The English translation of Everett Fox uses offering-up (similarly, the German translation by Buber-Rosenzweig has Darhöhung and the French translation by Chouraqui montée).

See also offering (qorban).

behemoth

Another often transliterated biblical term is bĕhēmôt (…). The Hebrew noun behemâ typically means “beast, animal, cattle”, while the -ôt feminine plural ending here seems to indicate something like a “plural of majesty,” since in the context of Job 40, this creature is obviously singular in number.

Countless tons of ink have been spilled in arguments over whether this creature is a hippopotamus, an elephant, a dinosaur, or a mythical amalgam of large, powerful land animals. The point that is of interest to us here is that in modern English, at least the U.S. variety which I speak, the commonly recognized meaning of the term behemoth has become the following: “any monstrous or grotesque creature or thing”, “something of oppressive or monstrous size or power.” This word is usually applied as a description of inanimate entities, such as “a behemoth car” or “the behemoth government agency,” but can occasionally also be used to refer to animate creatures. A quick search through a corpus of contemporary American English (…) shows that the term is often used with a negative connotation approximating “more trouble than it’s worth.” So when an English reader who has not had much contact with Christian teaching or the Bible reads this passage in Job for the first time, it is quite likely that associations of oppressiveness or inutility will color this reader’s initial mental image of the creature, even though the context of the verse does not contain any such connotations, but rather the opposite connotation of appreciative wonder.

The Russian Synodal translation (RST) has transliterated this word from the Hebrew as “бегемот” (begemot), apparently borrowing this rendering from the Russian scholar/poet M. Lomonosov in his poetic translation of the Job 40 passage (c. 1750 AD). What is of interest is that this very transliteration has become the main term meaning “hippopotamus” in modern Russian. There is another Russian term with an almost completely synonymous meaning, “gippopotam,” derived from ancient Greek, but in contemporary Russian usage this latter term is becoming more and more obsolete, or at least restricted to scientific contexts. An informal corpus study of the use of the word begemot in Russian texts indicates that prior to the publication of the RST, it was used to refer to monstrously large animals, but not specifically to the hippopotamus. Thus, it seems that what gave the meaning of “hippopotamus” to the transliterated word “begemot” was the tradition of scriptural interpretation in favor at the time of the translation of the RST. Even though the transliteration “begemot” was originally introduced into the Russian text of Job ostensibly because the translators were not quite sure what this creature was, the new word eventually came to refer unambiguously to the hippopotamus and nothing else.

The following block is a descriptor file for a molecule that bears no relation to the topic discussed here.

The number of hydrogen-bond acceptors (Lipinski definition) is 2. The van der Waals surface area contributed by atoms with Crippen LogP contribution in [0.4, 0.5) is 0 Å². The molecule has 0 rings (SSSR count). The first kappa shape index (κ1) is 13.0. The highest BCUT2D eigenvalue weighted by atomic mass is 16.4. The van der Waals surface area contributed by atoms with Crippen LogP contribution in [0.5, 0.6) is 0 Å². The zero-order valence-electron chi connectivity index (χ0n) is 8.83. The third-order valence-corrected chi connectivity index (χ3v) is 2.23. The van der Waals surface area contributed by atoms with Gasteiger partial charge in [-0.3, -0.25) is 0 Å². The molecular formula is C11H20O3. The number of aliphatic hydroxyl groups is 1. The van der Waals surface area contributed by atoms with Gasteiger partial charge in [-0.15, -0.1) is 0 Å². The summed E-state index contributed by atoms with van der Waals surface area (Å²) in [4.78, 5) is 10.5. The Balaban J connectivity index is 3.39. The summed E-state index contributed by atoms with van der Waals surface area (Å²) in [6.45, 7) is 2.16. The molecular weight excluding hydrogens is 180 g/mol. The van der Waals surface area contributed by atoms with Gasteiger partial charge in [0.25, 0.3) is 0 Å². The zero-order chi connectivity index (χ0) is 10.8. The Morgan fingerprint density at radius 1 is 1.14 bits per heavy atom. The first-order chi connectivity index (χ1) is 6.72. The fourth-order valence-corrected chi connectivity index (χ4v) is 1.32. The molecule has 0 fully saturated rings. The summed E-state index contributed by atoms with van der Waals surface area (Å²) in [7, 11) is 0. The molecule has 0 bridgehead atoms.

What should the Tuvan translation team have done with this term? (Note: The goal of the Tuvan translators was to match the Tuvan transliterations with those of the Russian Synodal translation)? the RST, which all Tuvan believers currently read as their main Bible version, specifically states in Job 40:15 that this animal is a begemot, which in contemporary Russian is completely unambiguous as meaning “hippopotamus.” This is the meaning with which the Russian word has already been borrowed into the Tuvan language. Maintaining this transliteration would mean affirming this specific interpretation of the Hebrew term “bĕhēmôt.” Although the explicit “hippopotamus” interpretation is found in some other modern translations (e.g., the English CEV, The French La Bible en français courant or Louis Segond’s translation, or the Italian Conferenza Episcopala Italiana), the Tuvan translation team did not want to commit themselves wholeheartedly to this interpretation. So we decided to retransliterate the Hebrew word using a different medial consonant — “бехемот” (bekhemot), with a footnote explaining this decision as an attempt to remain open-minded concerning the exact nature of this beast. This new transliteration created a word that did not have any pre-existing semantic associations transferred from the Russian language. Only time will tell how exactly future generations of Tuvinian Bible readers will react to the new transliteration of this term, and whether or not they will imbue it with the same “hippopotamus” sense as in the RST or with something completely unforeseen by our translation team.